Athlete, on the other hand, have taken the Keane route of overproduced ballads to the British number one spot. For the first few songs (especially the vaguely post-rock 'Half Light') the epic approach allows Joel Pott's lazily endearing voice to shine, but as Tourist progresses, the endless syrup turns to saccharine and indigestion results. 'Modern Mafia,' which promised so much for this album when revealed at the V Festival last summer, is one of the few songs both as quirky and as quick-paced as those on the group's debut Vehicles and Animals. What is it with British bands that they wimp out at first opportunity?
More Athlete at iJamming!


THE CHILLS – STAND BY EP (Softbomb)
The first new music to bear The Chills' name since 1996's Sunburst arrives tentatively, as a seven-song EP (with one bonus cut) recorded in late 2002 and early 2004. It's definitely a return to form, but also to formula: 'Liberty Or Love' and 'Little Boy' are such classically cheerful Chills organ(ic) pop songs, chocka full of optimistic love and lust, that they could easily have appeared on Brave Words of fifteen years ago. It's hard to speak badly of Martin Phillipps' evergreen songwriting, but his voice is now showing its age on the otherwise lyrically astute 'Falling Off Your Throne' and 'Bad Dancer.' Here's hoping for the impending album.
More Chills at iJamming!


VARIOUS - STUDIO ONE SELECTOR (free with Mojo)
Why buy a £13 CD when you can get a classic compilation like this free with your monthly music mag? In fact, you can throw out Mojo unread and still consider this a bargain, what with fifteen tracks, by as many different artists, all recorded at the legendary Kingston Studio One. The most important? Probably 'I Want Justice' by Delroy Wilson – if only to hear the man The Clash were singing about on '(White Man In) Hammersmith Palais.'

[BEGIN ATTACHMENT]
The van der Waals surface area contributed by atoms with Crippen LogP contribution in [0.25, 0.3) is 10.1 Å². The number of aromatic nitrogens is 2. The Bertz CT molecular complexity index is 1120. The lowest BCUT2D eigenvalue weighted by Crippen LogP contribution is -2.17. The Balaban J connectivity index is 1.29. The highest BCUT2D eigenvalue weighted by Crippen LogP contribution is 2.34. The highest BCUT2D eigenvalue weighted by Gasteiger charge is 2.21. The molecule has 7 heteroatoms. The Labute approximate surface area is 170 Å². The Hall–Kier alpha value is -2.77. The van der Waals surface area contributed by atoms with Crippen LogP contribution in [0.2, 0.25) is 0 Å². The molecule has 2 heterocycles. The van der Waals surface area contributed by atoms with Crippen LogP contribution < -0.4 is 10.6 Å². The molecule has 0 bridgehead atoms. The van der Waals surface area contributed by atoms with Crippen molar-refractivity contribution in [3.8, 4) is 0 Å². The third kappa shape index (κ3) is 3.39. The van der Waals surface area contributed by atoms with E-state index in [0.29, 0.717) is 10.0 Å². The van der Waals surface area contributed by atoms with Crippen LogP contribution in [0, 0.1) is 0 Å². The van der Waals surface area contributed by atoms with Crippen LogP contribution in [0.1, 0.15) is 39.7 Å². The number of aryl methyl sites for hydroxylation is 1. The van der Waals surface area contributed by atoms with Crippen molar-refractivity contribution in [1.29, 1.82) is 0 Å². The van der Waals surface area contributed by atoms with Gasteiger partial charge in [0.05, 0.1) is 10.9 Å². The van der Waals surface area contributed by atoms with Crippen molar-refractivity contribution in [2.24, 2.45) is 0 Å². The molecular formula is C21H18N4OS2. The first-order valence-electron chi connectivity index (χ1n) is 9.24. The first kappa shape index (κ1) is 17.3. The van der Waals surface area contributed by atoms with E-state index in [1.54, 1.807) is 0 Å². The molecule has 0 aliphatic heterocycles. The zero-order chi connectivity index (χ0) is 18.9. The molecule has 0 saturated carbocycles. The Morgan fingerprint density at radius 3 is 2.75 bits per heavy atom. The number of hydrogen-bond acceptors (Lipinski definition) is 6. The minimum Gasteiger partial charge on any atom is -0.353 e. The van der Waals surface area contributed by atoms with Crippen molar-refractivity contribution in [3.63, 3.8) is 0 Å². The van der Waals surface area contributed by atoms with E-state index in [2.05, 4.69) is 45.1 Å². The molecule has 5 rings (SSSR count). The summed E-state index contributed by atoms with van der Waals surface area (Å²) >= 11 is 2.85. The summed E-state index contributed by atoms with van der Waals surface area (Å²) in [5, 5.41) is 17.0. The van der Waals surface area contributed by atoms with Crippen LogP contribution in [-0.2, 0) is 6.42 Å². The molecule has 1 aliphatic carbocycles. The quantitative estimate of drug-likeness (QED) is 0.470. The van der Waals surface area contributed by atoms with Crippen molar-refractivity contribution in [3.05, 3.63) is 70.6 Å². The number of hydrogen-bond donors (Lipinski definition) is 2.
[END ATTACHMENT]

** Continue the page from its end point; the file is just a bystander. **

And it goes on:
More on Studio One Selector at iJamming!


THIEVERY CORPORATION – THE COSMIC GAME (ESL)
DC duo raise themselves to Chemical Brothers' popularity level by pulling in familiar famous guests: The Flaming Lips' Wayne Coyne on the wonderful opening track 'Marching The Hate Machines', and Perry Farrell toasting like a dread rasta on 'Revolution Solution.' As The Cosmic Game unravels, Rob Garza and Eric Hilton dim the lights and settle into the lounge-like trip-hop groove that's served them so well – and when they come up for air with David Byrne guesting on the buoyant 'The Heart's A Lonely Hunter,' you know they've got a hit album on their hands.
More Thievery Corporation at iJamming!


BE BOP DELUXE: POSTCARDS FROM THE FUTURE (EMI)